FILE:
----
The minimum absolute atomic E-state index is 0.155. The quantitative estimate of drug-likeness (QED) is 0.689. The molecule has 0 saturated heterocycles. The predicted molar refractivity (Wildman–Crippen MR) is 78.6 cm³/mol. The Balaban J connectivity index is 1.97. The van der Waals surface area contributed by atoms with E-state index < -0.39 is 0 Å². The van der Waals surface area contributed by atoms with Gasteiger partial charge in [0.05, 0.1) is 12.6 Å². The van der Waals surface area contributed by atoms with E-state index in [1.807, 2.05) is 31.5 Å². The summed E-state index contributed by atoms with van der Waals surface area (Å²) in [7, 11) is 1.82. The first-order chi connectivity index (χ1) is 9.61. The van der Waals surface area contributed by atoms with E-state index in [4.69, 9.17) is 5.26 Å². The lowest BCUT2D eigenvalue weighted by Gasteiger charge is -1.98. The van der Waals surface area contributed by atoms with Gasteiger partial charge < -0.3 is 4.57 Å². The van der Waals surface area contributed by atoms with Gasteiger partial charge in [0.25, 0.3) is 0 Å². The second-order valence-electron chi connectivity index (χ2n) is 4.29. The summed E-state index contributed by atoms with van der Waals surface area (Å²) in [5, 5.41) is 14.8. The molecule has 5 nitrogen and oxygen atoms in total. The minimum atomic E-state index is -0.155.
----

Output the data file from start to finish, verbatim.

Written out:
The minimum absolute atomic E-state index is 0.155. The quantitative estimate of drug-likeness (QED) is 0.689. The molecule has 0 saturated heterocycles. The predicted molar refractivity (Wildman–Crippen MR) is 78.6 cm³/mol. The Balaban J connectivity index is 1.97. The van der Waals surface area contributed by atoms with E-state index < -0.39 is 0 Å². The van der Waals surface area contributed by atoms with Gasteiger partial charge in [0.05, 0.1) is 12.6 Å². The van der Waals surface area contributed by atoms with E-state index in [1.807, 2.05) is 31.5 Å². The summed E-state index contributed by atoms with van der Waals surface area (Å²) in [7, 11) is 1.82. The first-order chi connectivity index (χ1) is 9.61. The van der Waals surface area contributed by atoms with E-state index in [4.69, 9.17) is 5.26 Å². The lowest BCUT2D eigenvalue weighted by Gasteiger charge is -1.98. The van der Waals surface area contributed by atoms with Gasteiger partial charge < -0.3 is 4.57 Å². The van der Waals surface area contributed by atoms with Gasteiger partial charge in [0.25, 0.3) is 0 Å². The second-order valence-electron chi connectivity index (χ2n) is 4.29. The summed E-state index contributed by atoms with van der Waals surface area (Å²) in [5, 5.41) is 14.8. The molecule has 5 nitrogen and oxygen atoms in total. The minimum atomic E-state index is -0.155.